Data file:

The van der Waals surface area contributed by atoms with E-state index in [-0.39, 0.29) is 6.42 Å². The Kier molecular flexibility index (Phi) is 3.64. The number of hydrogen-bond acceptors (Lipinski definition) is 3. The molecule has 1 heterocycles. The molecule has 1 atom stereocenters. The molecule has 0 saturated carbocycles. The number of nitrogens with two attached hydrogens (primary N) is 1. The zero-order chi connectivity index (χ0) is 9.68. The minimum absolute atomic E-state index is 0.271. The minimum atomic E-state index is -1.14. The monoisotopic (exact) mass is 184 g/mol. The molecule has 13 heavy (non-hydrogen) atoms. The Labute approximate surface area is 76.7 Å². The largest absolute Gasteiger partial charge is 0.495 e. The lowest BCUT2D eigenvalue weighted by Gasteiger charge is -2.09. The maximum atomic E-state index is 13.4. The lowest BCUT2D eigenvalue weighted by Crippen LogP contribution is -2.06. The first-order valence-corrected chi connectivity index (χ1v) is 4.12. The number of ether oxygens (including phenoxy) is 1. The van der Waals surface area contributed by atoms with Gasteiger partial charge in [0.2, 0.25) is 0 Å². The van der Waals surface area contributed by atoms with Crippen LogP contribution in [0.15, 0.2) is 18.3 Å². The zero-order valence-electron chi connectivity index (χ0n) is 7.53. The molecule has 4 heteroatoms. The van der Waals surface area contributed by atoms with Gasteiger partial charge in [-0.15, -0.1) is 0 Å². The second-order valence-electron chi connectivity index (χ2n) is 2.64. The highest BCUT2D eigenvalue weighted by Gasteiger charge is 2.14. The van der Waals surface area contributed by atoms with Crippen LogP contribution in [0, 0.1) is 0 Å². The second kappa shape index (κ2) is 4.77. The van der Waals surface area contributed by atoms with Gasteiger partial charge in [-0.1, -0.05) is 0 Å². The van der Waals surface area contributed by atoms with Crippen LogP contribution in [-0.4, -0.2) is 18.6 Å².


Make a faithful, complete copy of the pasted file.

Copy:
The van der Waals surface area contributed by atoms with E-state index in [-0.39, 0.29) is 6.42 Å². The Kier molecular flexibility index (Phi) is 3.64. The number of hydrogen-bond acceptors (Lipinski definition) is 3. The molecule has 1 heterocycles. The molecule has 1 atom stereocenters. The molecule has 0 saturated carbocycles. The number of nitrogens with two attached hydrogens (primary N) is 1. The zero-order chi connectivity index (χ0) is 9.68. The minimum absolute atomic E-state index is 0.271. The minimum atomic E-state index is -1.14. The monoisotopic (exact) mass is 184 g/mol. The molecule has 13 heavy (non-hydrogen) atoms. The Labute approximate surface area is 76.7 Å². The largest absolute Gasteiger partial charge is 0.495 e. The lowest BCUT2D eigenvalue weighted by Gasteiger charge is -2.09. The maximum atomic E-state index is 13.4. The lowest BCUT2D eigenvalue weighted by Crippen LogP contribution is -2.06. The first-order valence-corrected chi connectivity index (χ1v) is 4.12. The number of ether oxygens (including phenoxy) is 1. The van der Waals surface area contributed by atoms with Gasteiger partial charge in [0.2, 0.25) is 0 Å². The van der Waals surface area contributed by atoms with Crippen LogP contribution in [0.15, 0.2) is 18.3 Å². The zero-order valence-electron chi connectivity index (χ0n) is 7.53. The molecule has 4 heteroatoms. The van der Waals surface area contributed by atoms with Gasteiger partial charge in [-0.15, -0.1) is 0 Å². The second-order valence-electron chi connectivity index (χ2n) is 2.64. The highest BCUT2D eigenvalue weighted by Gasteiger charge is 2.14. The van der Waals surface area contributed by atoms with Crippen LogP contribution in [0, 0.1) is 0 Å². The second kappa shape index (κ2) is 4.77. The van der Waals surface area contributed by atoms with Gasteiger partial charge in [-0.1, -0.05) is 0 Å². The van der Waals surface area contributed by atoms with Crippen LogP contribution in [-0.4, -0.2) is 18.6 Å².